The ruling on the Affordable Care Act may provide the stability and certainty businesses need to hire. With the veil of uncertainty lifted, businesses can move forward with planning, and take steps needed to comply with the law, and potentially hire new workers.
“Now, there is a lot more certainty about what the rules are going to be. That might allow firms to move forward with their plans,” Gerry Wedig, an economist with the University of Rochester’s Simon School of Business, told the Los Angeles Times.
With the ruling from the Supreme Court in place, businesses have a much better picture of future costs and regulatory burdens they will endure. With a more certain landscape of the future, business can make a better assessment of cost and regulatory burdens imposed by the health care law.
Come 2014, the law requires businesses with more than 50 employees to provide insurance for employees, or be subject to a penalty.
“I guess that’s a step in the right direction,” Thomas Bracken, president and CEO of the New Jersey Chamber of Commerce told the New Jersey Herald.
Bracken adds that local business leaders tell him “it’s the uncertainties of Washington D.C., not the climate of New Jersey, that often are forcing them to put the brakes on development.”
The decision to provide health insurance by small business owners, however, may not be so concrete.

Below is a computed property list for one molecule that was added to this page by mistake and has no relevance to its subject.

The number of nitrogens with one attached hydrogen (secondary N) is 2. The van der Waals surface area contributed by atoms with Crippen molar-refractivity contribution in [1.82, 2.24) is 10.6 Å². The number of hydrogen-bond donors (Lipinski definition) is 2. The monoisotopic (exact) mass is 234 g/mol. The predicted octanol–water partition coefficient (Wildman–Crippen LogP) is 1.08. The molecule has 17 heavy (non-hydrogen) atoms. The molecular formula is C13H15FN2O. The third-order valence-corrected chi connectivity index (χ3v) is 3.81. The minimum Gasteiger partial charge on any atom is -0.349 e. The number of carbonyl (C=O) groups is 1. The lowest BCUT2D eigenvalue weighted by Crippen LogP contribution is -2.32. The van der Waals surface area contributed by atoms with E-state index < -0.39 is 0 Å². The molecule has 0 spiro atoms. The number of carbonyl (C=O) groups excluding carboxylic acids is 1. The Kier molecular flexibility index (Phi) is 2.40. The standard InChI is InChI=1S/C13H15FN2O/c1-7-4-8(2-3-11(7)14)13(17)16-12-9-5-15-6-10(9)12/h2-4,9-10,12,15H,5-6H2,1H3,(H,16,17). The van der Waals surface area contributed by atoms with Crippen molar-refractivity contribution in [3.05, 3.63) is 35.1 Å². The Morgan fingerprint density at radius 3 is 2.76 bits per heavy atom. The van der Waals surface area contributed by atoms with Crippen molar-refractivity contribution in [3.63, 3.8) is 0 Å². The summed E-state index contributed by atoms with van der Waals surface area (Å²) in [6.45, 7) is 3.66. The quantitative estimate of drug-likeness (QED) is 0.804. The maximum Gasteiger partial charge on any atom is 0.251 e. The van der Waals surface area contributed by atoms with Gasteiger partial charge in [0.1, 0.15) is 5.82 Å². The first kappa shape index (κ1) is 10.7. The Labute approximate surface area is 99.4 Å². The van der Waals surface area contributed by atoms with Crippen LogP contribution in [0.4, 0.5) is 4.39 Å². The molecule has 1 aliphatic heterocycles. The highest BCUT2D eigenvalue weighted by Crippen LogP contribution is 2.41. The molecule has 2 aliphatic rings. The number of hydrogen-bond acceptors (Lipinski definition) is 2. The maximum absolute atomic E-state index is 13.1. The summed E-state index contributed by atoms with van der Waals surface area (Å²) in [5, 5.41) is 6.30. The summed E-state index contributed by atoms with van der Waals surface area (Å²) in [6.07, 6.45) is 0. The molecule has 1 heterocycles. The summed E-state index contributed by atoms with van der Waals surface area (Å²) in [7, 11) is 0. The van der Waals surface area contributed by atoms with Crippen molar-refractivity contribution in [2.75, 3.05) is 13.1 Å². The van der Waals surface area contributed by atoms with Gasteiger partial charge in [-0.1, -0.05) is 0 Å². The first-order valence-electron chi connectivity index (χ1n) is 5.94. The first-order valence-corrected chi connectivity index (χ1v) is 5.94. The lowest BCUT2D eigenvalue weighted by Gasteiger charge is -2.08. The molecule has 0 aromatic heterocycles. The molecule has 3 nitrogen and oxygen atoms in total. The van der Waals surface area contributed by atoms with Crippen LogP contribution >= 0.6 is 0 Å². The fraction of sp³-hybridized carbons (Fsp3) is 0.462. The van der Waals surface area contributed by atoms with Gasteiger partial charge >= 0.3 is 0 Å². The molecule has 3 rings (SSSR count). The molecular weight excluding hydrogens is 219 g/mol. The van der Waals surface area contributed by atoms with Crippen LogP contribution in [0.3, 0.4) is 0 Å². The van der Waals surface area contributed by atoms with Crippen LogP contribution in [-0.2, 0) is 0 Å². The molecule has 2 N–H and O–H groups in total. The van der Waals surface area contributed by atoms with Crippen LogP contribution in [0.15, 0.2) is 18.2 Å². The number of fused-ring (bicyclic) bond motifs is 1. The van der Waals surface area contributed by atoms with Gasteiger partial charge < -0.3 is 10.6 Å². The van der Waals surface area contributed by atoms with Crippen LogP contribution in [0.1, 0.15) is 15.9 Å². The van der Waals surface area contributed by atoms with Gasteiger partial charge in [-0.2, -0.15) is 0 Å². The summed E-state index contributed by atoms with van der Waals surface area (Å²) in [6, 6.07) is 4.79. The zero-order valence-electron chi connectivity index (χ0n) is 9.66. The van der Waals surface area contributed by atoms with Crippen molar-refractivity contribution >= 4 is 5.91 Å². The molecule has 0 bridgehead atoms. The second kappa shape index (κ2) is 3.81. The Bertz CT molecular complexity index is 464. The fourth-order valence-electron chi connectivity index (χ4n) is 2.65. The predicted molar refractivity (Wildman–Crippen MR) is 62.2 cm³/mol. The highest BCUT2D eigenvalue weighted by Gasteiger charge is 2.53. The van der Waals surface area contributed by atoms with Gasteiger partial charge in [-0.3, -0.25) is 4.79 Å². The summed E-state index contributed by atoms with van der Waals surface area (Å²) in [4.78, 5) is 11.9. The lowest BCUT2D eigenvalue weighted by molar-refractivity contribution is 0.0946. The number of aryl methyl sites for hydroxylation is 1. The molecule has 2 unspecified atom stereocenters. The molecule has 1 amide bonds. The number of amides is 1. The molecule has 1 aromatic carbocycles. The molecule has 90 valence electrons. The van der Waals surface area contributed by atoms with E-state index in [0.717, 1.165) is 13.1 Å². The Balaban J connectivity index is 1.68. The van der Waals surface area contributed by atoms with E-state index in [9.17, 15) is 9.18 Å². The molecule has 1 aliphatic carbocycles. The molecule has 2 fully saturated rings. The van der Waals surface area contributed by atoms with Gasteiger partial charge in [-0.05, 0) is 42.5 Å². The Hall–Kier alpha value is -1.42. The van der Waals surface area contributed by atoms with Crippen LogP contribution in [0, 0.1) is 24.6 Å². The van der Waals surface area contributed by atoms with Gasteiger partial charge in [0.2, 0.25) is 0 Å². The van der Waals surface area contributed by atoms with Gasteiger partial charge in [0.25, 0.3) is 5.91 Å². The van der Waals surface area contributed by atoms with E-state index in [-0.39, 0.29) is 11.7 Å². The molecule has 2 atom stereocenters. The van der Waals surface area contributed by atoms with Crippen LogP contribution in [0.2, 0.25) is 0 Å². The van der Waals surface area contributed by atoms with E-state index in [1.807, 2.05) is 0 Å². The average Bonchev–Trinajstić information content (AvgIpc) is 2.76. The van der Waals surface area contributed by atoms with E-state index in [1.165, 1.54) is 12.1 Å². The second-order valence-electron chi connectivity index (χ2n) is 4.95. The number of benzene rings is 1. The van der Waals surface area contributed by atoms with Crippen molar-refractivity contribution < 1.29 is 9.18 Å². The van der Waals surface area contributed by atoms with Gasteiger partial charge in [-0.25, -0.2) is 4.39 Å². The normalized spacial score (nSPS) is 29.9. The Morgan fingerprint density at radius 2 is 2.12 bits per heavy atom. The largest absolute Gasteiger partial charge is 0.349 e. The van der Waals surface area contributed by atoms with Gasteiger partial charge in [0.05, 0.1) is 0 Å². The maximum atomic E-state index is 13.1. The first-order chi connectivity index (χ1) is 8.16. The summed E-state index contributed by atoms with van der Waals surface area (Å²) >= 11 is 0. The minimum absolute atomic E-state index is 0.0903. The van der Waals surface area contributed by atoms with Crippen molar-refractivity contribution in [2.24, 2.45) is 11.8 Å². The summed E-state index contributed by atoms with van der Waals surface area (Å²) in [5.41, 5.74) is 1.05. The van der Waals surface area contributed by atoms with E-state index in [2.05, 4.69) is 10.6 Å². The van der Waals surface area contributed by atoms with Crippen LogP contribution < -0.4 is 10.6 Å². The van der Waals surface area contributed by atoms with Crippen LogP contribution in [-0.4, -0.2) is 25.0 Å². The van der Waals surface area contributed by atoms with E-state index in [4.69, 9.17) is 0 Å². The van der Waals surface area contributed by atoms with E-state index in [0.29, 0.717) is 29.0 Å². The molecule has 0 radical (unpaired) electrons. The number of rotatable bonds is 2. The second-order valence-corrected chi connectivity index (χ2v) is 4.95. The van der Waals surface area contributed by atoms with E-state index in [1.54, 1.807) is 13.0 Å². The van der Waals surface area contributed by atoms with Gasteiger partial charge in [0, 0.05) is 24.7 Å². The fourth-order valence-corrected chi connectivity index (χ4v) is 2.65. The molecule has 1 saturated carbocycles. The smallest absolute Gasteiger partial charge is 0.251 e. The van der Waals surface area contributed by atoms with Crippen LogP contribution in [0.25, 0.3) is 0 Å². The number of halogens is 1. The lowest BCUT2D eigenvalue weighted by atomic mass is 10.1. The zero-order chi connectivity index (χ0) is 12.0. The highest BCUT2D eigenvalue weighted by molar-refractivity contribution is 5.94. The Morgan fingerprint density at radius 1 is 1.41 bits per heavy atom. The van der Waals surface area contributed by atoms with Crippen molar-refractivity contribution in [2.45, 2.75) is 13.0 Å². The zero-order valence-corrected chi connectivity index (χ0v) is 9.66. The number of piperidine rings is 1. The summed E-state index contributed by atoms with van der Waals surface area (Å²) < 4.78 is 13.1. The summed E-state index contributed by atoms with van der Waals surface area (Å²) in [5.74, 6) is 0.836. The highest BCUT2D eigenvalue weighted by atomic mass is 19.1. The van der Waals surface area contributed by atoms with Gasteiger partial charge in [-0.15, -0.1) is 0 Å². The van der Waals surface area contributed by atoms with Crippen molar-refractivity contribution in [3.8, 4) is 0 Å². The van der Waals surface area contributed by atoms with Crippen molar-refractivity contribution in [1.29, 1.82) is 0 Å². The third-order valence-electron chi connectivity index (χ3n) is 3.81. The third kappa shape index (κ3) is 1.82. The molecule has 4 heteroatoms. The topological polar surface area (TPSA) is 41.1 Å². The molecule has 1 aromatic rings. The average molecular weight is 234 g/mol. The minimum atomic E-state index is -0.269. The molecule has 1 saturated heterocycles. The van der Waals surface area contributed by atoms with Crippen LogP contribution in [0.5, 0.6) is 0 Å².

People making 400 percent of the federal poverty limit qualify to participate in the health care exchange. For a family of four, that means an income of nearly $90,000. Because businesses with less than 50 employees are not required to provide insurance under the law, they may opt to allow their employees to join the federally subsidized state exchange.
Brett Graham, Partner of Leavitt Partners who specializes in state health care exchanges, elaborated more with The Daily Caller on the issue of foregoing employer insurance for the insurance exchange.
“If your employer provides you what would be deemed an affordable plan,” Graham said, “You cannot turn that affordable plan down and take the subsidy — you have to take what your employer offers you.” An affordable plan for a single individual cannot cost more than nine-and-a-half percent of what the individual’s gross wages.
Graham continues, “If the person says, ‘I still don’t want it they can still go to the exchange,’ they just don’t receive a subsidy from the federal government.” Employer-provided insurance, therefore, may be bare-bones or even non-existent, at the small business level.
The U.S. Chamber of Commerce, however, emphasized the continued need for cost cutting reform in our health care system.
“It is imperative that policymakers and the business community now work together to develop and support genuine reforms that control costs, improve access, ensure quality, and promote wellness,” the Chamber announced in a press release.
In an op-ed, Jim Wunderman, CEO of the Bay Area Council, acknowledged that although members of his group feel that there are both good and bad components to the Affordable Care Act, what is important is the certainty it now provides for businesses, at least for now.
“While this week’s Supreme Court decision provides some level of certainty on ACA, it is not an end point. Indeed, the ACA is now likely to become a primary issue in the Presidential race, with Republican candidate Mitt Romney renewing his call to overturn it,” Wunderman writes.
Content created by The Daily Caller News Foundation is available without charge to any eligible news publisher that can provide a large audience. For licensing opportunities of our original content, please contact email@example.com.